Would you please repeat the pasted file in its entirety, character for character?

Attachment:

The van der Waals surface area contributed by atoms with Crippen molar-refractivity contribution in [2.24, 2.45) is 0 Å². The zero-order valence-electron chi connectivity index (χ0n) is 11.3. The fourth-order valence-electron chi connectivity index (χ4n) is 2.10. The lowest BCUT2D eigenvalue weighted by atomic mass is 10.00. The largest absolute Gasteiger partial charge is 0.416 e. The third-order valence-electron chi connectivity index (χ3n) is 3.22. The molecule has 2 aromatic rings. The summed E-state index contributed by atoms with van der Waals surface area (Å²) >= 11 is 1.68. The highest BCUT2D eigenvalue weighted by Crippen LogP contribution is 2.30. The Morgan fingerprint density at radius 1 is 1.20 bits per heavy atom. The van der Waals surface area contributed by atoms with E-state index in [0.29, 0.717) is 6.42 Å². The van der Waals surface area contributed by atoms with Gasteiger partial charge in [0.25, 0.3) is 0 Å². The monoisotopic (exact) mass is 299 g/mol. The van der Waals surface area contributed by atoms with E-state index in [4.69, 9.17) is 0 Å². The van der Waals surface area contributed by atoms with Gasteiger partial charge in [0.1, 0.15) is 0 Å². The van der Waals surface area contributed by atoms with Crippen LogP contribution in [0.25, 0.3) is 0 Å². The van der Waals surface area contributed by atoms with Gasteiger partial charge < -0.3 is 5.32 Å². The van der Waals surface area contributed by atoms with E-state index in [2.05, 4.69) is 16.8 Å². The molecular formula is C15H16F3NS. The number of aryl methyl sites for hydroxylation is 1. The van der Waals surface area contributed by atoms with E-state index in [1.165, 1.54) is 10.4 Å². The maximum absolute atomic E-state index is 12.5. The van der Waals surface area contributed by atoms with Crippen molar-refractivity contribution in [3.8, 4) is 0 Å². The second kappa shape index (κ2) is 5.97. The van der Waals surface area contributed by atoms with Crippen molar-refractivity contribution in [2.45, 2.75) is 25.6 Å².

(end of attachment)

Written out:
The van der Waals surface area contributed by atoms with Crippen molar-refractivity contribution in [2.24, 2.45) is 0 Å². The zero-order valence-electron chi connectivity index (χ0n) is 11.3. The fourth-order valence-electron chi connectivity index (χ4n) is 2.10. The lowest BCUT2D eigenvalue weighted by atomic mass is 10.00. The largest absolute Gasteiger partial charge is 0.416 e. The third-order valence-electron chi connectivity index (χ3n) is 3.22. The molecule has 2 aromatic rings. The summed E-state index contributed by atoms with van der Waals surface area (Å²) >= 11 is 1.68. The highest BCUT2D eigenvalue weighted by Crippen LogP contribution is 2.30. The Morgan fingerprint density at radius 1 is 1.20 bits per heavy atom. The van der Waals surface area contributed by atoms with E-state index in [0.29, 0.717) is 6.42 Å². The van der Waals surface area contributed by atoms with Gasteiger partial charge in [0.25, 0.3) is 0 Å². The monoisotopic (exact) mass is 299 g/mol. The van der Waals surface area contributed by atoms with E-state index in [4.69, 9.17) is 0 Å². The van der Waals surface area contributed by atoms with Gasteiger partial charge in [0.1, 0.15) is 0 Å². The van der Waals surface area contributed by atoms with Crippen LogP contribution in [0.25, 0.3) is 0 Å². The van der Waals surface area contributed by atoms with Gasteiger partial charge < -0.3 is 5.32 Å². The van der Waals surface area contributed by atoms with E-state index in [2.05, 4.69) is 16.8 Å². The molecular formula is C15H16F3NS. The number of aryl methyl sites for hydroxylation is 1. The van der Waals surface area contributed by atoms with E-state index in [1.165, 1.54) is 10.4 Å². The maximum absolute atomic E-state index is 12.5. The van der Waals surface area contributed by atoms with Crippen molar-refractivity contribution in [3.8, 4) is 0 Å². The second kappa shape index (κ2) is 5.97. The van der Waals surface area contributed by atoms with Crippen molar-refractivity contribution in [2.45, 2.75) is 25.6 Å².